The series ended up throwing in the Les Infants du Sang subplot and part of the Masada subplot in the second half of the season to keep everything local to New Orleans (well, mostly). I imagine this might have been done for budget purposes, Louisiana being a cheap place to film, or because the series creators wanted Angelville to remain a presence throughout the season, as opposed to some vague, distant threat. Regardless, the Les Infants subplot works, despite or perhaps even because of its absurdity; it has enough pathos to be compelling and much of the time, it’s just utterly charming. I can’t quite say the same for the Allfather subplot, which goes off the rails suddenly a few episodes after its introduction; it retains enough of the regrettable material from the books to be problematic and doesn’t use enough of the compelling book material to justify its presence.

These two subplots have some buildup, even going as far back as the second season, but the tone of the buildup and the tone of the delivery differ significantly. It also doesn’t help that they only really appear after the halfway point. There isn’t much of a transition between the two, only a sudden tonal shift in both cases toward more lighthearted comedy. This tonal shift is part of the struggle in the payoff, but it’s not the only issue where the setup-payoff cycle is concerned.

The books have a noticeable setup problem, with many of the more crucial storylines in the series like Angelville, the Grail, and the love triangle popping up seemingly at random. There is setup for some of the later subplots that starts in the very first book, but outside of character arcs, the books can be a little haphazard in their introduction of new story components. They get away with this because their delivery of most new subplots fits right into the larger story. The Angelville characters, for instance, appear out of literally fucking nowhere, but they’re so memorable that the audience doesn’t really care after a while.

The show seems to have something of the opposite problem; it’s careful in its buildup and establishes major plot elements as far as two or more seasons in advance. It handles its hints about upcoming subplots so deftly the audience may not even realize something was being built up, but they’ve absorbed the necessary information to process and enjoy it all the same. Some of the series’ best jokes rely on this system, like Jesse having to find angel hands to make the telephone work in Season One. However, as we get further into the series, I’m finding that the show has a hard time delivering payoff proportional to its setup. This problem isn’t consistent — Starr’s introduction, Denis’ death, and the Angelville characters matched or exceeded my expectations for the series — but where the payoff does falter, it has resounding consequences. Allfather just dying indignantly without really impacting the characters makes his entire presence feel like padding, even if the buildup to his role in the story was engaging. The same is true for the Boyd subplot, the Hell subplot, the soul fragment subplot, parts of Les Infants, the Coffin, and depending on how you interpreted it, the destruction of Angelville.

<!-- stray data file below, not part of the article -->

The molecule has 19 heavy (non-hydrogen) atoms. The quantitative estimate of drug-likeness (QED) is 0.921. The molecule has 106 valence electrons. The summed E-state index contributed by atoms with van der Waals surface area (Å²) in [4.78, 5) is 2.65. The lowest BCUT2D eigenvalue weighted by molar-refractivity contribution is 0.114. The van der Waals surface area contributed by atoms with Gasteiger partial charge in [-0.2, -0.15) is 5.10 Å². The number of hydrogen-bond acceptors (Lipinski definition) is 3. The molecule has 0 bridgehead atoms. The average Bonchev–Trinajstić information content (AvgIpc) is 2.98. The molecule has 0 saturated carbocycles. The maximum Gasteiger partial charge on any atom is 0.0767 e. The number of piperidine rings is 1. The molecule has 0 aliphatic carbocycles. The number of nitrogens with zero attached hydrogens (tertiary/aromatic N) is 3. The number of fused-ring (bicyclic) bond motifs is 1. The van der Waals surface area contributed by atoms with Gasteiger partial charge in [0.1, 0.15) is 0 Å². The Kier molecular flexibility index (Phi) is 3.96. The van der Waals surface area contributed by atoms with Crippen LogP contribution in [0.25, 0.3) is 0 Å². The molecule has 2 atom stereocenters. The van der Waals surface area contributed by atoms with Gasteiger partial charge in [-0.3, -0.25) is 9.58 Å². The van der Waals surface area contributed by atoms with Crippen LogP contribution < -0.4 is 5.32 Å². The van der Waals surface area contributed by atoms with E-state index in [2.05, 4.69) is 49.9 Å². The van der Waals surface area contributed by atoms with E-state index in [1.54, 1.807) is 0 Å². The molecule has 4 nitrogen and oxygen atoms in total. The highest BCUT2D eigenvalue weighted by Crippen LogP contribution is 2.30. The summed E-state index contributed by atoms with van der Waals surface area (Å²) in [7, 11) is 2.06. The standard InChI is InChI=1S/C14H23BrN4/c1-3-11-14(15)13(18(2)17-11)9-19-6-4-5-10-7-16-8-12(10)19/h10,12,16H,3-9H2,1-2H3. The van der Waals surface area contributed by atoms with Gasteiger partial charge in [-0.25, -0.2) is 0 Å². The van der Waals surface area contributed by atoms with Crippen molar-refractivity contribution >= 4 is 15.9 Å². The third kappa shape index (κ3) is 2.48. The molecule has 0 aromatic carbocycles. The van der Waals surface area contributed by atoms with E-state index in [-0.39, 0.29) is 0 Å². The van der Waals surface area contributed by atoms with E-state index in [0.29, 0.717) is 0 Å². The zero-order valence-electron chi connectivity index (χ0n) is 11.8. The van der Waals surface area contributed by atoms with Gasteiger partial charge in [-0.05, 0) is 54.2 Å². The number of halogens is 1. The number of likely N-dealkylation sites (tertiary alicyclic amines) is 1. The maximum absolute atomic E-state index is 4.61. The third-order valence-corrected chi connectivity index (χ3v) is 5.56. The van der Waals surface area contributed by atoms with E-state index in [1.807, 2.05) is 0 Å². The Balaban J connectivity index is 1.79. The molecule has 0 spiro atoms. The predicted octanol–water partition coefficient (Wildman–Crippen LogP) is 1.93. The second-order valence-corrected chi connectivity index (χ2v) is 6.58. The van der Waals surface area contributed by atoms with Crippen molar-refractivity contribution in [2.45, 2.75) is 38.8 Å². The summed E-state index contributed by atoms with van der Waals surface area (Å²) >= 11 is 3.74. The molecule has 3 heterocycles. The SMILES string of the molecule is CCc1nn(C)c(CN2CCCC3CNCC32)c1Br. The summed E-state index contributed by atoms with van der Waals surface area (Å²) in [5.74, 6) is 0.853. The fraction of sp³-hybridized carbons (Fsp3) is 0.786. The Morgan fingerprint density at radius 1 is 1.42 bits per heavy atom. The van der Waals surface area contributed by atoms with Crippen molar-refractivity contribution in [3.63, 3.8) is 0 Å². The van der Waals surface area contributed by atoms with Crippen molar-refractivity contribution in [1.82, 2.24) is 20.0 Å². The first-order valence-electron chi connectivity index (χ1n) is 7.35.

As a parting note, now that we have three complete seasons, I wanted to point out a few patterns I’ve noticed between the three. I made the note a while ago that Preacher tends to have peaks in quality at the beginning, midpoint, and end of a season, and that’s held more or less true for every season. The creators insert a crucial climax in the middle of the season to keep it from stagnating, and frequently, these are the most compelling parts of the series. That’s kind of a unique selling point because most series focus all of their efforts in the opening or the conclusion, but even in shows like Breaking Bad, the middle often lags far more than we like to remember. The upshot of this trend is that viewers of Preacher always have something to look forward to in the next few episodes. I hope they continue this trend. If the next season is structured anything like this one, I imagine they will.

The show has a loving relationship with its source material and I stand by my claims that those looking to adapt something should take note. The show likes to play around with the expectations of the fans of the comics, throwing indulgent references to the books their way, but occasionally doing so to keep them off the scent of something else. The end result can be a bit frustrating at first to those hoping for a play-by-play of events in the books, but it’s all done in good humor and the series strives to balance its new content with elements from the books. I think it’s gotten a bit shaky with its use of its source material in this past season, but the series still seems intent on telling a story that is very much its own. The show does well to compliment the books, never really trying to copy or outdo them, but still wearing its enthusiasm for the books at every moment it gets. I can’t speak for the fans, the but the show seems to foster the healthy sort of relationship between an adaptation and its source material that I feel so many other adaptations fail to achieve.